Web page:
Russia and Ukraine: Four Scenarios for the Future
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Andrey Kortunov

Russian International Affairs Council (RIAC), Moscow, Russia





Director General
ORCID 0000-0002-3897-6434
Scopus AuthorID 24782993000


E-mail: [email protected]
Tel.: +7 (495) 225 6283
Address: 1 Bolshaya Yakimanka Str., Moscow 119180, Russia

Nearly five years have passed since the start of the dramatic events of the Maidan in Kiev that engendered a profound crisis in Russia’s relations with both Ukraine and the West.

Although the current situation may appear fragile, it demonstrates a high level of stability. Consequently, while the current status quo may not suit Ukrainian and Russian societies as a whole, it does to a certain extent suit at least the influential forces in the political leadership in the two countries. Or, in other words, the parties see the risks involved in a possible change to the status quo as higher than the risks connected with preserving the present state of affairs.

A question arises: How long can this relative and clearly sub-optimal stability last? In another five years, will we still be discussing Ukraine’s domestic situation and Russia–Ukraine relations using current parameters, noting merely insignificant shifts and delaying the ultimate resolution of the “Ukrainian question” to some indefinite future? Or does the current status quo already contain premises for some radical shifts in the coming years if not months?

Four possible scenarios of Russia–Ukraine relations may be proposed:

1. “Status Quo” (a weak Ukraine — confrontation). This scenario proceeds from the premise that in the next few years, Ukraine will fail to significantly progress on its path of economic reforms, bolstering government institutions, improving the effectiveness of state governance and fighting corruption. The questions of Ukraine joining the EU and NATO will be regularly delayed to some ever more distant future, and major western investment will not come into Ukraine. Under such circumstances, confrontation with Russia will remain the crucial source of legitimacy for any potential Ukrainian leader.

2. A Cold War (a strong Ukraine — confrontation). Ukraine will succeed in making the highly necessary breakthrough towards economic, social and political modernization. Socioeconomic stability, transparency, a certainty of the basic rules of the game and an independent judicial system will engender a significant influx of foreign, primarily western, investment. Kiev becomes a key boundary bulwark in the West’s confrontation with the East. For the Russian authorities, Ukraine becomes not merely a major nuisance, but a fundamental existential challenge.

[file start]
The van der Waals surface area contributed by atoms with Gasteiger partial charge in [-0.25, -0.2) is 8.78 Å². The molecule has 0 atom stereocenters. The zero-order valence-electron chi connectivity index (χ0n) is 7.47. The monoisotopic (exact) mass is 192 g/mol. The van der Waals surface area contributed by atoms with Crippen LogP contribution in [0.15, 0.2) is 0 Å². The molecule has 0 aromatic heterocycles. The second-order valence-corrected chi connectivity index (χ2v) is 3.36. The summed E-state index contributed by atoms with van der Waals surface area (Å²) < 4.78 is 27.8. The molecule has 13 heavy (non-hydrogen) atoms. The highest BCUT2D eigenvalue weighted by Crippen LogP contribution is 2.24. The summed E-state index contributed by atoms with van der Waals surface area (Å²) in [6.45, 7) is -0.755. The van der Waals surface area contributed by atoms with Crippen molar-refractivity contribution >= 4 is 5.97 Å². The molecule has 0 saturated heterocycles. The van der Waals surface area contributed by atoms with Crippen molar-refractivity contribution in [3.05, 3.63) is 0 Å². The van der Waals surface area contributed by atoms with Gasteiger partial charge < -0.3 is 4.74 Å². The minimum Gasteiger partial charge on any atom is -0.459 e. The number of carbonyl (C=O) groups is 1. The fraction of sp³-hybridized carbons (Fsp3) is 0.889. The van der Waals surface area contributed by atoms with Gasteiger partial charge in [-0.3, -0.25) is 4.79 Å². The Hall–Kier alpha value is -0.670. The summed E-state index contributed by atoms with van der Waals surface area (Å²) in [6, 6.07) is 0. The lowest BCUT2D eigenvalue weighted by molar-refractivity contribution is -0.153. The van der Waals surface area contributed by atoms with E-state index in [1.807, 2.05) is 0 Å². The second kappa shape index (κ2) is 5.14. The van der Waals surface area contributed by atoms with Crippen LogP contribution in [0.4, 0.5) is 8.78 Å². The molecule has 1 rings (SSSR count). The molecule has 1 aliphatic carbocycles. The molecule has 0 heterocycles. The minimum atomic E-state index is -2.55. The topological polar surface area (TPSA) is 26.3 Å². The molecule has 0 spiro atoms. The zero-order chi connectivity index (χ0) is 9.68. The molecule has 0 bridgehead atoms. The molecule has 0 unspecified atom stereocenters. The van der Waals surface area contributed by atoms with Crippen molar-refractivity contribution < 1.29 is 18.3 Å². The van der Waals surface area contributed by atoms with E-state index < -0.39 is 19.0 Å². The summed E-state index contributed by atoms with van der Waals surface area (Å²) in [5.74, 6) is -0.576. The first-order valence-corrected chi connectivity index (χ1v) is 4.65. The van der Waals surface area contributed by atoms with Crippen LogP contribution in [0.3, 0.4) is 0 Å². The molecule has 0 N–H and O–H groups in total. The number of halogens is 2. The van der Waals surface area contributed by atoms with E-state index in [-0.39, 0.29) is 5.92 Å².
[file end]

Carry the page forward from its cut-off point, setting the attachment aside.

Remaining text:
3. “Balkanization” (a weak Ukraine — détente). In this scenario, Ukraine’s domestic development proceeds along the same lines as in the “status quo” scenario, while significant changes for the better take place in Russia–West relations. Moscow succeeds in avoiding further tightening of U.S. and Western sanctions and, moreover, in having them somewhat relieved. Russia succeeds in shifting the major responsibility for non-compliance with the Minsk agreements onto the Ukrainian leadership. The West becomes progressively more annoyed with Kiev. Donbass, which is not controlled by Kiev, becomes an example for other regions demanding broader rights. The “spontaneous federalization” of Ukraine removes the question of its NATO and EU membership from the agenda. Under such circumstances, Ukraine will gradually lose the functions of a full-fledged actor in European and global politics, transforming into an object of manipulation for external forces.

4. “The European Bridge” (a strong Ukraine — détente). This final and most optimistic scenario is based on two stabilizing trends coinciding: stronger Ukrainian statehood (as in the Cold War scenario) and a Russia–West détente (as in the “Balkanization” scenario). An opportunity arises to avoid many of the risks that the other scenarios entail and gradually transform Ukraine into an economic, political and even cultural and civilizational bridge between Russia and the West, which would be in the best long-term interests of all the parties to the present conflict.

For this scenario to materialize, it is crucial that Russia (not only the current Russian authorities, but also a significant part of Russian society today) recognize and accept Ukrainian people and Ukrainian authority as an independent agency.